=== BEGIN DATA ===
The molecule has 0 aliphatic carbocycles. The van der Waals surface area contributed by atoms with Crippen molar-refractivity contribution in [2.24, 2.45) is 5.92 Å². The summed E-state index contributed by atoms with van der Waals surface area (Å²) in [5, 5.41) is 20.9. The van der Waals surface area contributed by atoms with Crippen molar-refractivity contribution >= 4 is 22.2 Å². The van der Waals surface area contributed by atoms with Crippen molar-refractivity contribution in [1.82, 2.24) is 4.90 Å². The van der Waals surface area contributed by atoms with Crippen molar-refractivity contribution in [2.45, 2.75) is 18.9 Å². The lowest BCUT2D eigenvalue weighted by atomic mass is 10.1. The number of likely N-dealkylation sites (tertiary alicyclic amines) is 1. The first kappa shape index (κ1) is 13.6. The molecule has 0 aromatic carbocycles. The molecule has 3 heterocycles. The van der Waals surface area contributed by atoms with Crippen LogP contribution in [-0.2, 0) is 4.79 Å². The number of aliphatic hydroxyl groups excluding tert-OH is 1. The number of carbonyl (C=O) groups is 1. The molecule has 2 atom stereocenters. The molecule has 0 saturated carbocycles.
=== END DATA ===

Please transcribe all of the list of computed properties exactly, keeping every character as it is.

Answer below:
The molecule has 0 aliphatic carbocycles. The van der Waals surface area contributed by atoms with Crippen molar-refractivity contribution in [2.24, 2.45) is 5.92 Å². The summed E-state index contributed by atoms with van der Waals surface area (Å²) in [5, 5.41) is 20.9. The van der Waals surface area contributed by atoms with Crippen molar-refractivity contribution >= 4 is 22.2 Å². The van der Waals surface area contributed by atoms with Crippen molar-refractivity contribution in [1.82, 2.24) is 4.90 Å². The van der Waals surface area contributed by atoms with Crippen molar-refractivity contribution in [2.45, 2.75) is 18.9 Å². The lowest BCUT2D eigenvalue weighted by atomic mass is 10.1. The number of likely N-dealkylation sites (tertiary alicyclic amines) is 1. The first kappa shape index (κ1) is 13.6. The molecule has 0 aromatic carbocycles. The molecule has 3 heterocycles. The van der Waals surface area contributed by atoms with Crippen LogP contribution in [-0.2, 0) is 4.79 Å². The number of aliphatic hydroxyl groups excluding tert-OH is 1. The number of carbonyl (C=O) groups is 1. The molecule has 2 atom stereocenters. The molecule has 0 saturated carbocycles.